Washington Park Dedicated
By Squire Ebbets and the
Superbas as Public Field

Brooklyn Eagle, October 5, 1923

For probably the last time in history, the crack of a bat as a big league player meets the horsehide echoed yesterday over the site of historic Washington Park, where 40 years ago major league baseball first gained a foothold in the boro. Back on the old grounds, the Brooklyn Superbas defeated the Milford Red Sox 13 to 2 in a seven-inning exhibition game, the proceeds of which are to go to a fund for the proposed park, playground, stadium, and memorial to be erected there. The spectacle of seeing the Superbas play sand lot baseball brought out a crowd of 12,000 spectators who thronged the wooden stands and overrunning the field, made ground rules necessary.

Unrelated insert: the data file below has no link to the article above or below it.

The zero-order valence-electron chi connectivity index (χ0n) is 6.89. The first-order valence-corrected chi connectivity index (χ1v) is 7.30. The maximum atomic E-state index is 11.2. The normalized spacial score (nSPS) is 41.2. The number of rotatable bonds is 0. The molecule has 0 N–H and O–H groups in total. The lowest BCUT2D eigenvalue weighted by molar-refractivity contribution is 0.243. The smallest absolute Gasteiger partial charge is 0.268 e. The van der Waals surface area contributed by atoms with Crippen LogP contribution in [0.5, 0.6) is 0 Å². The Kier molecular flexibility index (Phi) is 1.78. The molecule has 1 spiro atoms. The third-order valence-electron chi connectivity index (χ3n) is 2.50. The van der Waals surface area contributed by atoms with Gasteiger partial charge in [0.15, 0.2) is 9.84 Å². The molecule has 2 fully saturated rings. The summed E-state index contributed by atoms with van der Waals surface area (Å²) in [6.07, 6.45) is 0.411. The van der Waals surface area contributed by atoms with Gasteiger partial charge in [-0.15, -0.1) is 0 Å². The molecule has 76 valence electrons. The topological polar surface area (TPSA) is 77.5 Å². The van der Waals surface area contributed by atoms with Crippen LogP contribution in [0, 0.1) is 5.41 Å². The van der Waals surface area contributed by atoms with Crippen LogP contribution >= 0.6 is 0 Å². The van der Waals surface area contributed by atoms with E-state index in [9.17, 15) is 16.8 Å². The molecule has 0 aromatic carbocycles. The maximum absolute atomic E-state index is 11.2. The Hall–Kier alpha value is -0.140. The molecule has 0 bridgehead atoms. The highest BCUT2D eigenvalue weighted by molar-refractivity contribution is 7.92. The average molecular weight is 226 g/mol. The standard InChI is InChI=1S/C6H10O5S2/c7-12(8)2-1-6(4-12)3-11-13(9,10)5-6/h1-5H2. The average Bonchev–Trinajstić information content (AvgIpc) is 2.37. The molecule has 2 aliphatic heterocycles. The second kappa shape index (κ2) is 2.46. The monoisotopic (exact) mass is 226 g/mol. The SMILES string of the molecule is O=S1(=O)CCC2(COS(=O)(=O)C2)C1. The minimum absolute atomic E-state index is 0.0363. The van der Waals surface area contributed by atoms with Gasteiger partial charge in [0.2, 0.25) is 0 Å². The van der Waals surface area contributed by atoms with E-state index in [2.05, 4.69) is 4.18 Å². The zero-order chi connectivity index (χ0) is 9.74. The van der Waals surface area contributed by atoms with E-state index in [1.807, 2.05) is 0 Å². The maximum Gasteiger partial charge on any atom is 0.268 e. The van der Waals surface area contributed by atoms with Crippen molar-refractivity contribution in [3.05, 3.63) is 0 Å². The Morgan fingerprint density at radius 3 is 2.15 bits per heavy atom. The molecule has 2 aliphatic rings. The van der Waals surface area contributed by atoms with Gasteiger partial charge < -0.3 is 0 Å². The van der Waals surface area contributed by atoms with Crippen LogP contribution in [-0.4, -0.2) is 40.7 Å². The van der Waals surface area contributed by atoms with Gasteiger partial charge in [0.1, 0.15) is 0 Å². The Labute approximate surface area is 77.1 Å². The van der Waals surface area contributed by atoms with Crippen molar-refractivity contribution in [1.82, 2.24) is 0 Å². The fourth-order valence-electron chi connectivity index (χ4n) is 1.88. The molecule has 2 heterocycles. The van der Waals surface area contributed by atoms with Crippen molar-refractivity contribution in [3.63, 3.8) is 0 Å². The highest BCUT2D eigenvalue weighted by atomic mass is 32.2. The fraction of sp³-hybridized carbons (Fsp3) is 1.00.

Besides the main attraction, the customary speeches, band playing and flag-raising played a prominent part in the ceremony. C. Holliday Ebbets, president of the Brooklyn Club, rose to the occasion in eloquent style and made an appropriate address expressing his approval of converting the old ball field, which is also part of the historic field of the battle of Long Island, into a public field.

After his speech, with the band playing the "Star-Spangled Banner," the Squire of Flatbush raised a large American flag, which he presented on behalf of the team, to the Memorial Committee. Other speakers on the program were William J. Dilthey, the chairman of the Public Forum of Brooklyn Heights and architect of the proposed stadium, and Alderman Finn of the 12th Assembly District.